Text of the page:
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dc.contributor.authorGoicoechea, Javier R.-
dc.identifier.citationExploring the Infrared Universe: The Promise of SPICA (2019)-
dc.descriptionThe Promise of SPICA, Crete, Greece, 20-23 May 2019-
dc.description.abstractMassive stars dominate the injection of radiative and mechanical energy into the ISM through ionizing radiation, stellar winds, supernova explosions, and merger encounters. This energy input shakes the environment, heats the gas, disrupts star-forming molecular clouds, and creates the cloud and intercloud phases of the ISM. Massive stars are born inside dense giant molecular cloud (GMC) cores. Protostars of different masses develop inside these star-forming cores. Their protostellar outflows shock the ambient cloud, heating and compressing the molecular gas around them. Young stellar objects can be detected by the bright far-IR/submm luminosity of their obscured dusty cocoons. Their properties and energetics can be constrained by studying the far-IR high-J CO and H2O line emission, the unambiguous signature of warm shocked gas. On the spatial scales of an entire GMC, however, most of the gas and dust thermal emission do not arise from individual protostars but from the extended cloud component ([Cii]158¿m and [Oi]63¿m being the brightest lines from the neutral ISM). Once a new massive-star cluster is formed, the energy and momentum injected by photoionization, radiation pressure, and stellar winds ionize and erode the natal molecular cloud, creating Hii regions and blowing expanding bubbles. This stellar feedback can thus determine the gas physical conditions on large scales, drive the evolution of the natal cloud itself, and regulate the formation of new stars. Finding observational tracers of these radiative and mechanical feedback processes is crucial not only for Milky Way studies, but also in the general framework of star formation across cosmic time. There, it is not easy - at high-z yet almost impossible - to disentangle where the emission comes from: nuclear outflows, galactic winds, embedded star-forming sites, quiescent molecular clouds, turbulent halos, etc. While the low-energy lines that can be detected from ground-based radio telescopes like ALMA typically trace cold and quiescent gas, the warm gas affected by feedback processes (i.e., heated by strong stellar UV fields, enhanced X-ray dozes, cosmic-ray particles, or affected by shocks and turbulence dissipation) naturally emits at far-IR wavelengths; through a plethora of atomic fine-structure lines (from the neutral and ionized phases of the ISM) and rotationally-exited molecular lines (from CO, H2O, CH+, HD, and other hydrides) that cannot be detected from the ground. These far-IR lines (often the most luminous lines emitted by the ISM of galaxies) prove to be unique diagnostics of the different types of energy and momentum input deposited into the ISM, that is, of the different feedback mechanisms. SPICA¿s exquisite sensitivity for broad-band far-IR multi-line detection will revolutionize our understanding of the stellar feedback processes that operate in the ISM of galaxies and how this connects/regulates their star-forming history. SPICA¿s multi-tracer capabilities will allow us to measure the physical conditions and chemical content of template star-forming regions in the local Universe and, for the first time, to obtain the same kind of quantitative description of the ISM of primitive star-forming galaxies, thus shedding light on their origin and evolution.-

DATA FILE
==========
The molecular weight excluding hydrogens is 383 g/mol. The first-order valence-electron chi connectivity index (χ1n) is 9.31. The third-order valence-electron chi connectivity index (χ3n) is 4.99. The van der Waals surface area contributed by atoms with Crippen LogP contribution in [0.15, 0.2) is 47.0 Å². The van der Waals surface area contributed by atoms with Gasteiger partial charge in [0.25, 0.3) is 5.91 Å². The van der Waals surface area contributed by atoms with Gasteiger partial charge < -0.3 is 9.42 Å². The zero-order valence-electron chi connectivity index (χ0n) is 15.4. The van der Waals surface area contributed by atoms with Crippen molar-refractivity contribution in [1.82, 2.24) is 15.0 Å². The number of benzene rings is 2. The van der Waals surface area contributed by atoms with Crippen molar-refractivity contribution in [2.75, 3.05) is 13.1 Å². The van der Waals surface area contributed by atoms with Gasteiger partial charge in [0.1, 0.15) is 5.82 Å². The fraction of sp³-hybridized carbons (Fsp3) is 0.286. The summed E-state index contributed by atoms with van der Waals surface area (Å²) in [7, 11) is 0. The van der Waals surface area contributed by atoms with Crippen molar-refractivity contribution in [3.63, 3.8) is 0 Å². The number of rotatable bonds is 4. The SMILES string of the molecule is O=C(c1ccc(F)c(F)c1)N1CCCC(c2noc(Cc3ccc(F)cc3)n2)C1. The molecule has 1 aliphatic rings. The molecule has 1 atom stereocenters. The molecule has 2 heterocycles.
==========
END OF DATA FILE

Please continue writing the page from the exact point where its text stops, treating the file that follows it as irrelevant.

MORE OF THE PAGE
dc.titleStellar Feedback in the ISM revealed by far-IR spectral-imaging. Invited talk.-
dc.typecomunicación de congreso-
Appears in Collections:(CFMAC-IFF) Comunicaciones congresos
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